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If you answered yes to this question, then you need to pay attention to estate planning. Nearly everyone has an estate—regardless of how large or small. It’s made up of everything you own—home, car, savings account, investments, etc. And one of the costliest and most disruptive things you can do to your family is leave your estate completely unprepared.

I’ve been very lucky to have lost only a tiny number of family members or close friends to untimely death. That’s pretty remarkable considering that I come from a large Midwestern family that includes—not counting spouses—11 aunts and uncles, 51 first cousins, and way too many second cousins to tabulate. Aside from an uncle and a toddler cousin who both passed away before I was born, as well as one cousin who died unexpectedly at the age of 39—with no estate planning strategies in place—all of my other family members have lived enviably long productive lives and passed away in old age. I’ve been equally blessed never to have lost a single one of my closest friends.

But many people—actually, most Americans—aren’t so lucky. They know the pain and shock of losing—to accidents, illness or suicide—family members and/or friends who are too young to die. Usually, when we lose someone unexpectedly—or at a very young age—we always tell ourselves that we need to remember what’s important. We should make plans for our estate and live life to the fullest. But then we tend to go right back to “managing” our lives in the same old haphazard way.

I’m a Miami Marlins fan, and—in that long-distance way that we do when a famous figure whom we admire and have enjoyed watching dies abruptly and tragically—I mourned the sudden passing of the young pitcher Jose Fernandez. But we lost many more beloved celebrities and sports figures this year—Prince, David Bowie, Muhammad Ali, Arnold Palmer, Florence Henderson, John Glenn and just this week George Michael and Carrie Fisher just to name a few. It’s been a rough year.

The financial advisor in me can’t help but wonder how the loved ones left behind will be taken care of. Did they have wills? Did they lay out exactly what they wanted to happen with their assets?

Let’s talk about the estate planning documents they hopefully had in place if they had sought financial and legal advice upon making it big. Did you know that there are basic estate planning documents that we all should have in place to protect our loved ones when we die or become incapacitated? They include a will, a durable power of attorney and advance directives.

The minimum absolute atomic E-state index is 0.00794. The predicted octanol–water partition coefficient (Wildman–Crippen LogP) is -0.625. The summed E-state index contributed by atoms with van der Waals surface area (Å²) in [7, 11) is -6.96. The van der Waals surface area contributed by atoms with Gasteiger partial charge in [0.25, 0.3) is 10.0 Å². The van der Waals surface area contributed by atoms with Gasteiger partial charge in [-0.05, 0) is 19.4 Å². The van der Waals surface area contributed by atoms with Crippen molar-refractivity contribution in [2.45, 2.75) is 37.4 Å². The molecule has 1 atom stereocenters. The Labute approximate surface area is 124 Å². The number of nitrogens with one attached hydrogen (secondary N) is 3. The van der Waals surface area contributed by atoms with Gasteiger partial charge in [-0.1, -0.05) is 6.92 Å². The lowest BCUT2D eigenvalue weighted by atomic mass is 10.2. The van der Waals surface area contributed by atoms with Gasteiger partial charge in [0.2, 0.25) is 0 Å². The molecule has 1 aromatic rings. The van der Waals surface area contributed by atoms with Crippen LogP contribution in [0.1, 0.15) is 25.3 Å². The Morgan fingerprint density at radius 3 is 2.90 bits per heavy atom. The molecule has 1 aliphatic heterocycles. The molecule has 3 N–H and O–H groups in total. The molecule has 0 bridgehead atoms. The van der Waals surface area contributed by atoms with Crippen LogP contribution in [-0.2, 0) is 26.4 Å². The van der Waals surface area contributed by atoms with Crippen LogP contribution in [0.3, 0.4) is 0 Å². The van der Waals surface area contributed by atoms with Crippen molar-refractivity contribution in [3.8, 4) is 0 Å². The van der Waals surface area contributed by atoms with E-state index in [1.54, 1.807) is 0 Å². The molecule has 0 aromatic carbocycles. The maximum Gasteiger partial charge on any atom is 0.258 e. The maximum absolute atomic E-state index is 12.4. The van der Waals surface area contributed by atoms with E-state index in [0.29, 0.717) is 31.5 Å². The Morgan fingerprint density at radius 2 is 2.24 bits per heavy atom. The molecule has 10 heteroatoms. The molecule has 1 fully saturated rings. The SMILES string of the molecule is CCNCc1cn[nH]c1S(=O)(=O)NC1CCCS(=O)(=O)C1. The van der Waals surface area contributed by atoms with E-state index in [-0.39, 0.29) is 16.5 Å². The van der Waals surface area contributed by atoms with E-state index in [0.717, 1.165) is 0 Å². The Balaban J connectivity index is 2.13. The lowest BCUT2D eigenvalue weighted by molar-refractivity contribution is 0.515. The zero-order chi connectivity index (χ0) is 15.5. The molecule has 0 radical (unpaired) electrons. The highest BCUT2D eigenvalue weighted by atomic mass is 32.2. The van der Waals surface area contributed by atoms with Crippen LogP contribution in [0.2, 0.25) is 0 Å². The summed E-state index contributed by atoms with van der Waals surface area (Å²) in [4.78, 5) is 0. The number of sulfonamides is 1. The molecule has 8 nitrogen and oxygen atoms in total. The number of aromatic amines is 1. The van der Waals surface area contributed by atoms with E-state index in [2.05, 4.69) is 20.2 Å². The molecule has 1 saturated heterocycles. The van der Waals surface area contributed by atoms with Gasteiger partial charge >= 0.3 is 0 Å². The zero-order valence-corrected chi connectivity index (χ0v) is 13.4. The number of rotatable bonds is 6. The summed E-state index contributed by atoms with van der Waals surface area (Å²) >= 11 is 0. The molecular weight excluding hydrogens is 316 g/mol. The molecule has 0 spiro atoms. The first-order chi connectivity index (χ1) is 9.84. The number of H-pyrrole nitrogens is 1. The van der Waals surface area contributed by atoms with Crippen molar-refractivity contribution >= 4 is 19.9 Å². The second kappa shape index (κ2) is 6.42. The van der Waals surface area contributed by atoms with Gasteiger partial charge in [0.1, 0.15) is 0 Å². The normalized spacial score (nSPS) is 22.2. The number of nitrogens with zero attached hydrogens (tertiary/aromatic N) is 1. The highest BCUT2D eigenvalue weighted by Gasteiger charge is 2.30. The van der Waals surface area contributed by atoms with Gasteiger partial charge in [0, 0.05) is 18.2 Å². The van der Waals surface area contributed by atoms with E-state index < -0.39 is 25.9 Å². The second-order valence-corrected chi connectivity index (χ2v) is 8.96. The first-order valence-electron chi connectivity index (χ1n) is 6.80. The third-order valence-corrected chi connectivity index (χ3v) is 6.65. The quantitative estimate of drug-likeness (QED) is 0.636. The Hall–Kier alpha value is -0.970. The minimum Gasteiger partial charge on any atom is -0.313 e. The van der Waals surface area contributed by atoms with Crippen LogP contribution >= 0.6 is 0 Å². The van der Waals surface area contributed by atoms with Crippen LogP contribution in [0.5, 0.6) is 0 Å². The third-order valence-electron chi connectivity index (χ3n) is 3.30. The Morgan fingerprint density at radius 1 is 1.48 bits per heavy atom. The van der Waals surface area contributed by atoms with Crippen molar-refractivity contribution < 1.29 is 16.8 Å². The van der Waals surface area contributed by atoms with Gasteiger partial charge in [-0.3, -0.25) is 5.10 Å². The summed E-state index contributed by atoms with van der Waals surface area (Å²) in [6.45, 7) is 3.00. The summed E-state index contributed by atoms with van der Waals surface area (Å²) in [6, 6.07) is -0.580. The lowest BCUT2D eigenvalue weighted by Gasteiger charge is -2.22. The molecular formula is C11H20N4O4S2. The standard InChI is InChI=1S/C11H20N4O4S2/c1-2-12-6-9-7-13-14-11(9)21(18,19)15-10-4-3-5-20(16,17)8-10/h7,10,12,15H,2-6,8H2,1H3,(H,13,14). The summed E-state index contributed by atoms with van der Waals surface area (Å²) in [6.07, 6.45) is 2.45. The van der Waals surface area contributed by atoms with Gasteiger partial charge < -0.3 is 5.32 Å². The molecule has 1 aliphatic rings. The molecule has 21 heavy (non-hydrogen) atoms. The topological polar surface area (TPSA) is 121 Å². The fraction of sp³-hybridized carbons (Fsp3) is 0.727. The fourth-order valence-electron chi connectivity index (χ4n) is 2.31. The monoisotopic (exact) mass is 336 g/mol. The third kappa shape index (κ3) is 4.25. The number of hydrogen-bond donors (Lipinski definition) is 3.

A will lays out, in writing, who you want your money and belongings to go to after you die. But more importantly, it defines the guardian for your minor children and the guardian for your money after you die. These should be two different people to create a “checks and balances” to make sure the money is spent properly.

A durable power of attorney, on the other hand, provides directions on how your assets should be handled if you become incapacitated or unable to make decisions while you are still alive. This is an extremely powerful document that allows someone to act immediately on your behalf—so think very carefully about who you trust enough to receive that important authority. You should consider having your attorney hold the document only to be used if something happens to you.

An advance directive is a document that outlines what you want regarding your health care rather than your finances. In other words, how you want medical decisions made should you not be able to make them yourself. There are three types of advance directives—living wills, healthcare surrogate designations and anatomical donation. You can learn more about them at http://www.floridahealthfinder.gov/reports-guides/advance-directives.aspx.

In The Ultimate Financial Plan, authors Jim Stovall and Tim Maurer remind us that the most important estate planning tool of all is our beneficiary designations. That’s right. Believe it or not, the beneficiaries we name on our 401ks, 403bs, IRAs, Roth IRAs, 529s, life insurance policies, etc., supersede our will. So no matter who you name in your will to receive your assets, the beneficiaries you have designated in your plan documents take precedence. As a matter of urgency, my suggestion to you is to look closely at the beneficiaries you’ve designated (a good year-end task to address), and then make sure that they are what you still want. This is especially true if you’ve recently gone through a divorce and no longer want your spouse to get the assets in your retirement account upon your death. Way too many divorced people forget to do this.

To prepare the documents—and to help you think through all of the aspects of each—it really pays to seek the advice of an experienced estate planning attorney. Unless you own a business or have complex financial dealings—in which case you may need additional documents—the will and needed directives should be fairly straightforward.

Melissa Gannon, CDFA(R) is a Financial Planner with Castle Wealth Management.

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